News   /   Culture   /   Reports

COVID lockdowns; tailwind for longer book reading hours

Yusef Jalali
Press TV, Tehran


In Iran, there's a national week designated for books and every year, cultural activists use the occasion as an opportunity to highlight the problems facing the publication industry.

This year however, the themes are different. In Iran's Book House, experts have sat together to review the impacts of the coronavirus on people's contact with books.

There's no official figure regarding the average per capita reading time in Iran. However, a quick surf in the internet and a short talk with people reveals that Iranians do not spend much time with books.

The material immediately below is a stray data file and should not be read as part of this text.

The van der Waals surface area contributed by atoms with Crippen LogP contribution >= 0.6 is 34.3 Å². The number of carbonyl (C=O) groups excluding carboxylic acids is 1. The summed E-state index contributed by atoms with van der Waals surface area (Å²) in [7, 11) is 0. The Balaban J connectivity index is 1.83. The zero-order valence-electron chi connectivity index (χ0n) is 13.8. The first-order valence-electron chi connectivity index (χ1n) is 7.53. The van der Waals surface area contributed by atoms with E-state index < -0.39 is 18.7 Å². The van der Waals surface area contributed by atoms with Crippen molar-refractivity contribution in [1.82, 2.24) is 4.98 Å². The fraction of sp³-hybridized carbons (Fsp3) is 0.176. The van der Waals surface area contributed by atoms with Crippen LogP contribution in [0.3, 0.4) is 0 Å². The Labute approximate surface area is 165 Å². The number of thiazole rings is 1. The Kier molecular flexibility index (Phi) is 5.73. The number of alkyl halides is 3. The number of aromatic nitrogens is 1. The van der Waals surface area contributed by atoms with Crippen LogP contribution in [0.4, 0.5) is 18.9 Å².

Some people have found COVID lockdown a chance to dust off their bookshelves and spend more time with books.

Experts cite many factors as to why the culture of reading is so low among Iranians; access to online sources and the emergence of audiobooks are among the top contributors to checkmating classic ways of reading. While technology has provided alternatives for a significant portion of our classic lifestyles, books have been no exception.

However, experts say nothing can replace the sense of accomplishment when readers buy their favorite titles and enjoy flipping their pages.

Despite its destructive side effects on nearly every aspect of societies, when it comes to book reading, COVID has been a blessing.

Experts say for Iran with a low per capita reading, the COVID-driven lockdowns have reunited many people with their bookshelves to both kill time and enlighten their minds.

Press TV’s website can also be accessed at the following alternate addresses:

Press TV News Roku